For those looking for a less strenuous hike, the Ogden River Parkway is a paved path that meanders right through the city along the Ogden River. Once on it, there are few clues that you are actually on an urban trail and you feel completely removed from the hustle and bustle just a stone’s throw away. One of the clues that does exist is Slackwater Pub and Pizzeria. Situated right where the river intersects with the city’s main drag, Washington Boulevard, this gourmet pizza place also offers the largest selection of bottled beers in town, along with several great wines and featured live music in their beautiful sun room the night we were there.
I won’t lie. When we saw “museums” on my sister’s itinerary, my husband and I both cringed. We envisioned abstract art or collections of obscure antiquities and, knowing our kids, we figured our two oldest would be “too cool” for museums and our youngest would either be bored out of his mind or inappropriately bouncing off the walls and climbing on displays as we pulled our hair out trying to control him.
However, the Ogden museums we visited were definitely one of the highlights of our trip. Historic Union Station alone houses at least four museums and each one held something that captivated various family members. Our oldest son spent most of his time at the Browning Firearms museum looking at prototypes and early production models of the dozens of guns designed by Ogden native, John M. Browning. My daughter lingered over the incredible vintage automobiles in the Kimball Car Museum. Our youngest watched model trains running through various dioramas of western landscapes and crawled all over steam engines and other locomotives from the past at the Railroad History Museum. My husband and I took in a temporary art exhibit at the Myra Powell Gallery.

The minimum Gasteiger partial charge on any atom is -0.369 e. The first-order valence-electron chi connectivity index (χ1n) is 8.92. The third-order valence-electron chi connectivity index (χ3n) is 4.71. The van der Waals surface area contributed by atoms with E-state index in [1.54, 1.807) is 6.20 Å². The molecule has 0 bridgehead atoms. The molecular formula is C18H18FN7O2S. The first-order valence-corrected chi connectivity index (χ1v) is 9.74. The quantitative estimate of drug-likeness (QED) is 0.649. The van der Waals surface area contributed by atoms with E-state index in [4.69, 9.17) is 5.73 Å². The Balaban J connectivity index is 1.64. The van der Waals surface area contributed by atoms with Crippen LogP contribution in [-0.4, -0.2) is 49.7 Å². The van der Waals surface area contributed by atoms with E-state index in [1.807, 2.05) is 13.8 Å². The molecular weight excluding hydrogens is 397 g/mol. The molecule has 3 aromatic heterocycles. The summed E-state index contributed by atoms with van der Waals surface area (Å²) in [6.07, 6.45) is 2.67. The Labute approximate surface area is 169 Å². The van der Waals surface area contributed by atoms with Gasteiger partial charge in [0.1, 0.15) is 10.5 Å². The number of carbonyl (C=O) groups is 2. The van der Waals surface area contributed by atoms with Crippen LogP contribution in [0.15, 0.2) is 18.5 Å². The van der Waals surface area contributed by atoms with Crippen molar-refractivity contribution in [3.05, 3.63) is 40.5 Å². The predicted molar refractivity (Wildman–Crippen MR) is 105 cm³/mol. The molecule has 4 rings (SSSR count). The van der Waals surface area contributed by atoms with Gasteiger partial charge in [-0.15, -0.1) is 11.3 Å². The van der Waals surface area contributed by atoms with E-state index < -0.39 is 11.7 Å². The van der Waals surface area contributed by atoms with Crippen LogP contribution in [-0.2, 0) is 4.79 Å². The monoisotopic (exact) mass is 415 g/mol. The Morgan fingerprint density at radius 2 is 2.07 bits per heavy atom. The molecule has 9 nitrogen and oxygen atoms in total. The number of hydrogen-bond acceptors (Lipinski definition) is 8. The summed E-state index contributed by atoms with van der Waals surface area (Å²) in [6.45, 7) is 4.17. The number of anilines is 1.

We also visited the Hill Aerospace Museum and wandered through what felt like hundreds of aircraft, big and small and the kids gained a huge appreciation for the world of their Air Force uncle.
3. High Adventure